Hello, I’m Roni and I live in Mason, Ohio a suburb of Cincinnati, with my husband and two step-daughters. As a child I had “sensitive” skin and what my mom called ‘heat rash’. At the age of 15 I was diagnosed with PolyCystic Ovarian Syndrome and had my first real surgery. In my 20’s I developed small bumps and thought they were infected hairs or maybe due to the type of deodorant I was using. During this time I was on several medications for my PCOS and also going through fertility treatments.
In 2018, when I was 38, I developed a hole in my armpit that would not heal. I went to a local dermatologist who did several tests, from blood work to inserting swabs into the wound in my armpit. At this point my family doctor and dermatologist were stumped. I had been in the hospital multiple times. I developed Clostridium Difficile Colitis and at one point I was hospitalized for Sepsis. On top of everything else I was diagnosed with Psoriatic Arthritis. For about 8 months the hole in my armpit kept being bigger and I was not getting any answers.
My family doctor referred me to an Infectious Disease Doctor. On my second visit the doctor sat me down and said “What I think you have is very serious; it’s Hidradenitis Suppurativa”. She started me on more antibiotics and referred me to a surgeon. I felt so happy to finally have an answer, but when I googled it I was amazed at how little information I could really find.
I was a Parole Officer and the rubbing of my vest was irritating my skin drastically. In December 2018 my doctor advised me to stop working due to the vest and impact on my HS.
In January of 2019 I had my first HS surgery by a general surgeon who cut part of my armpit (axilla). I saw him after surgery with concerns that my wound wasn’t healing properly. He used Silver Nitrate and sent me home with about 10 sticks that looked like long q tips and said “Whatever you do, don’t let this touch your skin other than the wound!” I was dumbfounded! I asked my family doctor for wound care and she set me up with an awesome team of nurses who took great care of me.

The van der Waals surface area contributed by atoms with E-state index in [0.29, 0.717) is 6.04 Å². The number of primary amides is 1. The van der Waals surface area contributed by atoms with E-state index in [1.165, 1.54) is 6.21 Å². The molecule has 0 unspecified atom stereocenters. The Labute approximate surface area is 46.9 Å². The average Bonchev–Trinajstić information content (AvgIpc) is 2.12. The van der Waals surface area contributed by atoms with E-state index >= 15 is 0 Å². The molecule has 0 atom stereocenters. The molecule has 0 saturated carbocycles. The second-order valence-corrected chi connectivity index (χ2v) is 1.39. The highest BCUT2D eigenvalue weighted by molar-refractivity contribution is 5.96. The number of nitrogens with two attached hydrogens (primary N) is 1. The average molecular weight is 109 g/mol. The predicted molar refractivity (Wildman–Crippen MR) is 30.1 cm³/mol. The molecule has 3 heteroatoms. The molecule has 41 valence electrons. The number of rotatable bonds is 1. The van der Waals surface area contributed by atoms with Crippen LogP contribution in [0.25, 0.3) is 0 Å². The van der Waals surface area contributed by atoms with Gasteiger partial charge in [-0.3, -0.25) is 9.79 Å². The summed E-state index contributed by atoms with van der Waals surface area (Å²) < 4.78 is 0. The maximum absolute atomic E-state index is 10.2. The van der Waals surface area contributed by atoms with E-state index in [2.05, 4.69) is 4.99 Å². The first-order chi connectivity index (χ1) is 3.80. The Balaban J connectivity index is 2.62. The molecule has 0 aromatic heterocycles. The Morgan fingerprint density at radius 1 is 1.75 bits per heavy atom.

I continued to have issues and was referred to another general surgeon. This time I was sure to ask if he was familiar with HS, which he affirmed he was. This is where it gets really scary. In May of 2019 I went in for another HS surgery. I was put in the room and ready to go when my start time kept getting pushed back. Finally I was wheeled back and given some of the “feel good” meds (granted this is about my 10th surgery and I learned to look forward to the feel goods), but this time I didn’t feel good. I got really hot and sweaty and had stomach cramps and nausea. I remember telling the nurses I didn’t feel right as they moved me to the operating table. I woke up to my surgeon asking “did she code?” repeatedly. I learned that during my surgery the nurse reported that my pulse was 130, O2 saturation dropped to 25, and I was grayish purple. A code was called for assistance. My surgery was stopped, they kept me for a few hours for observation and then sent me home.
I felt devastated, hopeless, and angry. I went home feeling worse than when I went in. I developed Pneumonia and was readmitted into the hospital. Once I was finally cleared I went back into surgery in July of 2019. I had surgery in both armpits and my lower abdomen. I was left with multiple wounds that had to be packed daily. It was the worst pain I have ever endured; I was miserable. I couldn’t move, wash my own hair, or do anything for myself. I relied on my husband for everything. I became very depressed and anxious and started to see a therapist.
I then went on a hunt to find a doctor who specializes in HS and came across HSconnect.org which was a total life saver! I found Dr. Huggins in Detroit, Michigan. Yes, it is a 4 ½ hour drive one way but it is worth every mile driven. To be able to go into a doctor’s office and not get the weird look when they start on your medication lists and history of surgeries is worth it.
In January of 2020 I had surgery at the Henry Ford Medical Center and received the absolute best care by Nurse Rico. The staff was beyond amazing and ensured my family was kept informed and they prepared us for our long road trip home. I had pads in both armpits, abdomen, groin, and upper thighs. I waddled very slowly.
While recovering I recognized that my goal was to speak for those with HS who feel they have no voice. I wanted to be around more warriors and work with warriors toward a common goal. I am now retired and learning to embrace this new chapter in my life. I am grateful to be a part of this wonderful organization. I want to help others learn and raise awareness about HS, educate everyone I come in contact with, and most of all, be there when you need a voice.